Maintenance – The customer regularly uses the product and gradually discovers bugs and other faults. Then, the maintenance team makes the necessary fixes based on customer feedback.
4. Pros And Cons Of Waterfall
The Waterfall software development process has several pros and cons that you should consider before commencing any upcoming projects. Unfortunately, the Waterfall model has gained an undeserved reputation among many developers nowadays. They often claim that it’s inefficient and outdated due to its rigid structure. However, it’s still widely used in enterprise, game, and mobile app development.
Waterfall’s clear structure makes it easy for developers to understand and complete tasks. And since tasks must be completed in sequence, this diminishes the possibility of unfinished and unpolished apps. Furthermore, if the developer can commit to a set release date, then it’s easy to predict the end goal and production costs.
On the flipside, Waterfall’s rigid structure makes it difficult to implement changes. Any sudden change or revision will likely derail the project and extend the time to market (TTM). Another negative is that the customer or end-user doesn’t have a say during the development process and provides valuable feedback that benefits the project. Finally, testing takes place near the end of the process, which may lead to costly and time-consuming revisions.
5. Waterfall Methodology Vs Agile
Whether in the canteen or around the water cooler, it’s common for developers to engage in Waterfall methodology vs Agile debates. Since neither methodology is better than the other, it’s difficult to settle on a clear winner. However, they both have several notable differences that are worth discussing.
We’ve already gone over Waterfall’s rigid structure, which makes it difficult to implement changes. Well, Agile is the complete opposite and allows for a more iterative approach at shorter time scales. However, do keep changes to a minimum to avoid a budget overrun. After all, Agile lacks the predictability of Waterfall, making it less suitable for determining cost and time factors.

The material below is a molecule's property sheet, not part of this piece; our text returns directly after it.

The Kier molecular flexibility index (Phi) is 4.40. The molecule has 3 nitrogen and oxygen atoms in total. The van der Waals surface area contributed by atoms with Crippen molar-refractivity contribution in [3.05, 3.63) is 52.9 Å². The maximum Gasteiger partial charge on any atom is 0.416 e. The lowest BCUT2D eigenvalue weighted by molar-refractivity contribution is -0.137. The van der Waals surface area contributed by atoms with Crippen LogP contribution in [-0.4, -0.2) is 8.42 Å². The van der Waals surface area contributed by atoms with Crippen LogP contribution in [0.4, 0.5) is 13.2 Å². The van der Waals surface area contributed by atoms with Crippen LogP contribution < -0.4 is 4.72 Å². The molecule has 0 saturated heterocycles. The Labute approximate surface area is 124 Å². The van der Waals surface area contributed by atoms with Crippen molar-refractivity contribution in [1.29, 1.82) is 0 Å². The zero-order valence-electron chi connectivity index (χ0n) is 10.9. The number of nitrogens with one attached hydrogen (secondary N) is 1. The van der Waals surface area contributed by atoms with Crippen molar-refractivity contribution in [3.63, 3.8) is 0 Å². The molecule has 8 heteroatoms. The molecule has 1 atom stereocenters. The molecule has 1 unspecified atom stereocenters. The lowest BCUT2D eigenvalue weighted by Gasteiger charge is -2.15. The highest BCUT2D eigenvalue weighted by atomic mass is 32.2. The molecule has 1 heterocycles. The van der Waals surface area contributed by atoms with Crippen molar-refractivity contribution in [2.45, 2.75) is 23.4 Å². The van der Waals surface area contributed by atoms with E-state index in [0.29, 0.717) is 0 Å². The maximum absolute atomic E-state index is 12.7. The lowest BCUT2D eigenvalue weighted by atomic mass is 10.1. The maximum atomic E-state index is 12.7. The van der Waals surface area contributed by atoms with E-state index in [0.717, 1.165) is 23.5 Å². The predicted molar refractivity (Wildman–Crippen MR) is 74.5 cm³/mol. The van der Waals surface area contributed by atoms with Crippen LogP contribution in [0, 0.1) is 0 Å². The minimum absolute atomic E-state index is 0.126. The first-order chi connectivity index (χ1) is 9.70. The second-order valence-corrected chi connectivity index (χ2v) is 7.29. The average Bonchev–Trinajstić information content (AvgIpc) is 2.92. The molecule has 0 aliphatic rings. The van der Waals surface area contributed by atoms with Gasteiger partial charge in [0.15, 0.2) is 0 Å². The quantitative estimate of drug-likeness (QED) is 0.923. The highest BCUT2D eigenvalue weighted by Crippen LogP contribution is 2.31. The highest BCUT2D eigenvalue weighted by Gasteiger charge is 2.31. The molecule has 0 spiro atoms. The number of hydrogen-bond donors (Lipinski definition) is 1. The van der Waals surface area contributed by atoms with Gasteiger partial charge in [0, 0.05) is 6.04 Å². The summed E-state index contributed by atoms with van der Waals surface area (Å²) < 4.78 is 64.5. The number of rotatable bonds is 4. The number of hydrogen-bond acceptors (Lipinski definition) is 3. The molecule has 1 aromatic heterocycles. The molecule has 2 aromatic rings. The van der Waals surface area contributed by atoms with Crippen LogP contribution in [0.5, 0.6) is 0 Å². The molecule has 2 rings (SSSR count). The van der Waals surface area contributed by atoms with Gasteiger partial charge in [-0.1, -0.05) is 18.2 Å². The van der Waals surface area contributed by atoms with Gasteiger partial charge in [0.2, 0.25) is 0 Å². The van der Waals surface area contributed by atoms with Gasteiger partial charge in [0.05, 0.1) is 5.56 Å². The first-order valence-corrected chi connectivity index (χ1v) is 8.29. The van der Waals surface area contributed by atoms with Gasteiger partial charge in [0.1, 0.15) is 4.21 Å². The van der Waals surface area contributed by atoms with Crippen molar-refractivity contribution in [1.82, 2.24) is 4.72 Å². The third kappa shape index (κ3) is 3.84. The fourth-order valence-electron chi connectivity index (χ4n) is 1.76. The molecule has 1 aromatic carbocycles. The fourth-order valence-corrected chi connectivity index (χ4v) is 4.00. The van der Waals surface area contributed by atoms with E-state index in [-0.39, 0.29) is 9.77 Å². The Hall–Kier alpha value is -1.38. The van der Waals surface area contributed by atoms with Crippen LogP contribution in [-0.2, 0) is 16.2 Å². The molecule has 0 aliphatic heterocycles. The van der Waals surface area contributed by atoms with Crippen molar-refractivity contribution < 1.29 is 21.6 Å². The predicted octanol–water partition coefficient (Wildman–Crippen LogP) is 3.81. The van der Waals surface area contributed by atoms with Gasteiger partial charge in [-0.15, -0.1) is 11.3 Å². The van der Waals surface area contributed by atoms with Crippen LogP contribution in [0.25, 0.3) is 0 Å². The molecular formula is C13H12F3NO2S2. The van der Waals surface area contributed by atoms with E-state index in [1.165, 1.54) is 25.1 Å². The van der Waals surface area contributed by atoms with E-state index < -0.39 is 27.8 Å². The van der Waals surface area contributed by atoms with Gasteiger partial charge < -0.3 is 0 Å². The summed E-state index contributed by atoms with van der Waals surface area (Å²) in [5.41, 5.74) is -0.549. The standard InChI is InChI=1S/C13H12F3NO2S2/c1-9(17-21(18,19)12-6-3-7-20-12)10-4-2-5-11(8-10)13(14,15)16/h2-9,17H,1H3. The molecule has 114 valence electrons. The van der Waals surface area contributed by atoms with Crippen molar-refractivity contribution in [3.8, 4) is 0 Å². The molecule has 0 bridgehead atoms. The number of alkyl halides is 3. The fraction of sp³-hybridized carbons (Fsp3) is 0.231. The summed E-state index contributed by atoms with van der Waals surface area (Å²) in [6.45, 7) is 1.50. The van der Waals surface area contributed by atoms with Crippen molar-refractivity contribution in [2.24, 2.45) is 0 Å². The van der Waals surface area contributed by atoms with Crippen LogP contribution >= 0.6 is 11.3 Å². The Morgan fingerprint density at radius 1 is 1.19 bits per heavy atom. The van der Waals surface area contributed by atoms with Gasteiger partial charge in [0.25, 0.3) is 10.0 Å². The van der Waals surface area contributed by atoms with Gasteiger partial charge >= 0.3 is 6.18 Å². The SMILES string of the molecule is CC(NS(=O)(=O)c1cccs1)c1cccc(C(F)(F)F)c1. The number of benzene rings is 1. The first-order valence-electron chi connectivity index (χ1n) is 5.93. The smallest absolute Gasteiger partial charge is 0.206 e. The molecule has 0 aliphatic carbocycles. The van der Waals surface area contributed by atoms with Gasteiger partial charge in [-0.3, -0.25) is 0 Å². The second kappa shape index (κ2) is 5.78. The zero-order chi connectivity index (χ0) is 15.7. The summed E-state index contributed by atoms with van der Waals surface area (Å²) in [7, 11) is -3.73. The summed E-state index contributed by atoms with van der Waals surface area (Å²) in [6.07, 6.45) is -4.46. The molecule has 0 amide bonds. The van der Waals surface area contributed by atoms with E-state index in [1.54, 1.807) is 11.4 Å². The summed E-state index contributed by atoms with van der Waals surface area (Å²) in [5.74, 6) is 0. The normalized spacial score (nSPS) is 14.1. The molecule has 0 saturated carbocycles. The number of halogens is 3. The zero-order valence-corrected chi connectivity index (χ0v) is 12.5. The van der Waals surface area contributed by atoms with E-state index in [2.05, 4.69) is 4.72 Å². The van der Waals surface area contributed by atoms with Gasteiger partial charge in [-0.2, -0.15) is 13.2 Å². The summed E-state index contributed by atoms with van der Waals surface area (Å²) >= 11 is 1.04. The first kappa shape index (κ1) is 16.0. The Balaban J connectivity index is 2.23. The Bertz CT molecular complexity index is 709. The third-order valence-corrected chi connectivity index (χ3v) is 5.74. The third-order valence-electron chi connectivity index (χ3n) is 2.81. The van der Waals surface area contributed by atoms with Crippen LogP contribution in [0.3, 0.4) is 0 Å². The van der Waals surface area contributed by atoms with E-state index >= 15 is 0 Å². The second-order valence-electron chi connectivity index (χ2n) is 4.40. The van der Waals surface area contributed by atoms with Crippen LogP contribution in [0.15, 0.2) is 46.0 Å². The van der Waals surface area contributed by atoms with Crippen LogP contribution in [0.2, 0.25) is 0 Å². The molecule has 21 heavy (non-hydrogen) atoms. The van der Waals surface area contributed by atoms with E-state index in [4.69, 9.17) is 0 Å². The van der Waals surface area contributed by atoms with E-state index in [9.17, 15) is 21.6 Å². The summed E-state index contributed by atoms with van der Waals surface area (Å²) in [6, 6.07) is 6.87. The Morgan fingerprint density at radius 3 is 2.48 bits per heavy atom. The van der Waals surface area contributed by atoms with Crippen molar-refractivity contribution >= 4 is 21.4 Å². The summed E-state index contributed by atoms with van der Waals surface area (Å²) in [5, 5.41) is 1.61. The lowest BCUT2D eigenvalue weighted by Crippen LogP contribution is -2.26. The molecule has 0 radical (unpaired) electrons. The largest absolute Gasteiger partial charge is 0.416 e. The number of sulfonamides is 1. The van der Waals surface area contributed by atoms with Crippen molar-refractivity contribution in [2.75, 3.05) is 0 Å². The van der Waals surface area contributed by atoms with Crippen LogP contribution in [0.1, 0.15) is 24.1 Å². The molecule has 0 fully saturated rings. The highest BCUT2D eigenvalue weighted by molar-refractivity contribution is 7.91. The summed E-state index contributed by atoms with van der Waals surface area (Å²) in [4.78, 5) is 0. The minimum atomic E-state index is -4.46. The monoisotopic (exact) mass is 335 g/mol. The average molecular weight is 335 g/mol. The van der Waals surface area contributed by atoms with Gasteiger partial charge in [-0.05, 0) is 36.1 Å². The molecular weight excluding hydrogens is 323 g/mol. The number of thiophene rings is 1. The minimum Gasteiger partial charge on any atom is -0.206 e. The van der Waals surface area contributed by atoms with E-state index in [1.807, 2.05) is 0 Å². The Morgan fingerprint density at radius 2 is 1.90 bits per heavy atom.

While Waterfall’s ideal for projects with clearly defined end goals, this isn’t the case for Agile. Customers are often uncertain about how a project should turn out and prefer to determine the result through trial and error. Agile’s flexible approach facilitates user feedback throughout the development process and fine-tuning the project accordingly.
6. What Projects Work Best With Waterfall
Waterfall works best for smaller projects and those that have a fixed budget, release date, and scope. It’s also a good choice for any application that doesn’t require frequent updates. And the team structure of the developer may determine if Waterfall is the way to go. For example, if contractors and remote workers will also be contributing to the project, then Waterfall’s clean and straightforward structure makes it suitable. Moreover, the customer may not have the time or inclination to follow the entire development process and only wishes to see the finished product.
7. Should You Use Waterfall And Agile Together?
It usually makes sense to deliberate over Waterfall Methodology Vs Agile, especially when embarking on mobile app development. But sometimes, depending on the project, it may be necessary to embrace both methodologies. Ideally, you’ll want to form a hybrid methodology that combines the positive aspects of both models but without any of the negative.
By implementing the Water-Scrum-Fall paradigm, it’s possible to have a hybrid methodology that works effectively. Project leaders operate within the Waterfall paradigm, but the development team functions in an Agile environment and only integrates with the Waterfall structure via the Scrum team. However, it’s challenging to run Agile and Waterfall processes concurrently. But worthwhile if you’re employing Continuous Delivery in your DevOps pipeline for your app development endeavors.
The Bottom Line
The Waterfall methodology has played a significant role in software development for many decades. It may seem outdated, especially for newer developers accustomed to an Agile environment. However, Waterfall still has its place and can be made to work with Agile if necessary. Contact us now, and find out how NS804 can help bring your mobile app ideas to life.
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Every business and entrepreneur wants to push their product to market with the smallest investment of time and capital as possible, and for good reason. It makes sense as an appreneur to seek out the method of mobile development with the lowest cost, which is usually hybrid app development.
In our second installment of How to Build a Mobile App: The Ultimate Guide, we’ll look into the pros and cons of both hybrid and native app development, and shed light on why when examining the entire lifecycle of an app, we believe native is the more cost effective choice.
It is important to note that this is a topic of debate with a wide and varied array of opinions and conclusions. Throughout my research on the native vs. hybrid debate, the overwhelming consensus is that “it depends on the developer.”